And he still kisses my hand.

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If you are my friend on facebook you saw me post this song this week and mention that I have watched it about eleventy-billion times. Watch it. Go ahead. I’ll wait.

Wasn’t that beautiful???

And here is why I love it so much.

A few weeks back I wrote a post called Women in Masks. In it I talked about the masks we wear as women to fit ourselves into a given situation or the company of specific people. Men will never understand this about women. How fluid we are, how ever-changing and just how little of ourselves we allow to the surface. We’d much rather show you the face that fits the situation.

Well. Earlier this week a girlfriend of mine posted this song to a group I’m in and I was hooked. I can’t get it out of my head. Because basically it’s a love letter to herself. And she talks about all the same points I was trying to make in my post.

“She’s imperfect but she tries
She is good but she lies.
She is hard on herself.
She is broken but won’t ask for help.
She is messy but she’s kind.
She is lonely most of the time.
She is all of this mixed up
And baked in a beautiful pie.
She is gone but she used to be mine.”

Someone I know, near and dear to me, read my post about women in masks and immediately got worried. Because he thought it was some kind of cry for help, when really, it was more of a cry of female solidarity. I had SO MANY positive reactions to it from women I know. Messages on Facebook and text messages from girlfriends. Because they knew what I was talking about. But I was hard pressed to explain it to the man who asked about it. And then I heard this song. And I can’t wait to play it for him.

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Over the years that I’ve had this blog, I’ve talked about music often. While I am not much of a ‘player’ when it comes to instruments, it was not for lack of trying on the part of my parents when I was younger. I was put into piano lessons and then guitar lessons. I did better at guitar than I did with piano and even became proficient enough for a while that I played at school and sometimes even with the church band on Sundays. But, then of course came high school and suddenly I was “too cool” to play anymore. However, my love of singing did not wane and I joined the choir in both my first high school and then the second school I attended after a transfer.
I loved choir. I loved that our music teacher was so into the music she taught us, often getting very animated as she directed and conducted us. I took vocal music class as well, an option that sadly no longer seems to be a choice in the high school curriculum.

After high school I was married and busily raising children but still, music played a huge role in our lives. I sang to the kids all the time. When I was in a good mood, I played music. When I was in a bad mood, I played music. When I was sad I had my go-to sad songs to listen to and when I was cleaning my house and feeling funky, I blasted the Billy Joel and danced around with the broom. My kids grew up as I did; in a house whose very walls vibrated with sound.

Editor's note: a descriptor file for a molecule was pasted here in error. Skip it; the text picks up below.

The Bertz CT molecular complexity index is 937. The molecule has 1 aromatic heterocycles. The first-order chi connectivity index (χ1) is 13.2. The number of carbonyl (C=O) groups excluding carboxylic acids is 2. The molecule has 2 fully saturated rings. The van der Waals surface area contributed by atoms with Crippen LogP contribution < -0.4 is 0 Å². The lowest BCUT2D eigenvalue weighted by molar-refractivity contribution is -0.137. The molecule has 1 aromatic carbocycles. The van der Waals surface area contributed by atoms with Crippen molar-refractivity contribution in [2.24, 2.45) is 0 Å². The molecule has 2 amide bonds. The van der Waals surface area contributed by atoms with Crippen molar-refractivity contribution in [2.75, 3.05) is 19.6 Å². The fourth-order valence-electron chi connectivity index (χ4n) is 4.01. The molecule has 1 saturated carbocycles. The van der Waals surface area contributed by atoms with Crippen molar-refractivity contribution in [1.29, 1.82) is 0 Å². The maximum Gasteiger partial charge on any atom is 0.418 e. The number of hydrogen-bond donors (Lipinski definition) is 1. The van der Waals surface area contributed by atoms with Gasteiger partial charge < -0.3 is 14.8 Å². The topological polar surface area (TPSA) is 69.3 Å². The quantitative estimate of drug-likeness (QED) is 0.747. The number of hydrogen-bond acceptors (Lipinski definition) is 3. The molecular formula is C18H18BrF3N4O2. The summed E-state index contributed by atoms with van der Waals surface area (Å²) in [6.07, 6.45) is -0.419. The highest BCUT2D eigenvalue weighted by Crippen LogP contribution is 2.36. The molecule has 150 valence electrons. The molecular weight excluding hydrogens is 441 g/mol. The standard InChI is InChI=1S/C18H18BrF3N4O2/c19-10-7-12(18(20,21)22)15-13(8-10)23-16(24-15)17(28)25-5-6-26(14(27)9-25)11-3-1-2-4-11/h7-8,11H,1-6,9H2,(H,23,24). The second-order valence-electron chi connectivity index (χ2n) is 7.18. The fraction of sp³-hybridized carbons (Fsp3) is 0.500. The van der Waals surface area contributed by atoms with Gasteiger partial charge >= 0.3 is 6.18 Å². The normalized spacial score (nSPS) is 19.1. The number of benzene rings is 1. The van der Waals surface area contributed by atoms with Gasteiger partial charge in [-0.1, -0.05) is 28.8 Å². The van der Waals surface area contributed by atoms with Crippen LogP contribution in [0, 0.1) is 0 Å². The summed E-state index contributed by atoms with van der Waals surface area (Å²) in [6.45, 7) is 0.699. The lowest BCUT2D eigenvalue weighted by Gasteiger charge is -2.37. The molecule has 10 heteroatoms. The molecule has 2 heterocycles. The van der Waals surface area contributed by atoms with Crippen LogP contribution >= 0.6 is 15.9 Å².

I didn’t discriminate either. In my house you will hear everything from classical to Cole Porter, from Opera to Ozzy, from the Dixie Chicks to Pop to Rock to Classics to Oldies. And Broadway, oh especially Broadway. In our house the Tony’s are just as important a night to watch as are the Oscars.

I have five children. I suppose a part of me always hoped that a couple of them would be musical. But while I had the options of piano and guitar as something I could learn in grade school, AT grade school, my kids grew up with once a week playing the recorder in grade school. A painful instrument to listen to the early stages of five times over. Then middle school, where two of my kids were assigned the baritone. THE BARITONE! That huge hulking instrument to twelve year old kids with scrawny arms, home and trying to make more than just deep fart sounds. For those two kids, the idea of playing an instrument was drowned out of them by the baritone. If the onerous responsibility of lugging it back and forth to school and then home again weren’t enough, they just couldn’t ‘hear’ the musicality of it through the school program and so quickly lost interest.

And then my daughter, my fourth child. She was given a flute. I can’t remember which heavenly teacher I have to thank for that. Small, easy to carry, and a delightful instrument. She of course also struggled with it at first, but, notes were played. MUSIC was heard. And that piqued her interest enough to pay it some attention. She practiced. She got better. And then she got very good.

My youngest child flirted with guitar briefly but his attention and interest had always been more on the technical and on video games and so guitar quickly went the way of the baritone…left aside for other pursuits.

But Kathryn. Of all my five children she is my musical one. She plays flute beautifully now. She also plays piano and violin. She wants a cello (not in my budget) and she wants access to ALL the sheet music. I mean all of it. Like me, her tastes in music vary immensely.

I work part time at a music lesson business. Every day I see kids and adults come in eager to play an instrument, or take vocal lessons. I can always tell the ones whose love for music has truly taken hold. They have a sparkle in their eye. They talk constantly about what they are learning and what they are working on and what they WANT to learn next and they revere their teachers with awe and love. It’s an amazing thing to see. They never sit and hang their heads, intent on a game on a device until they are dragged into a lesson room by a parent, who then bemoans to me their lack of practice.

However, be they happy invested student or reluctant one who has yet to find their passion in music, one thing seems to be constant. When the lesson is over and that same student comes down stairs and back into reception, they are happy. There is a bounce in their step and a glint in their eye. Music does something to people. It changes them. It impacts them. It absolutely affects mood.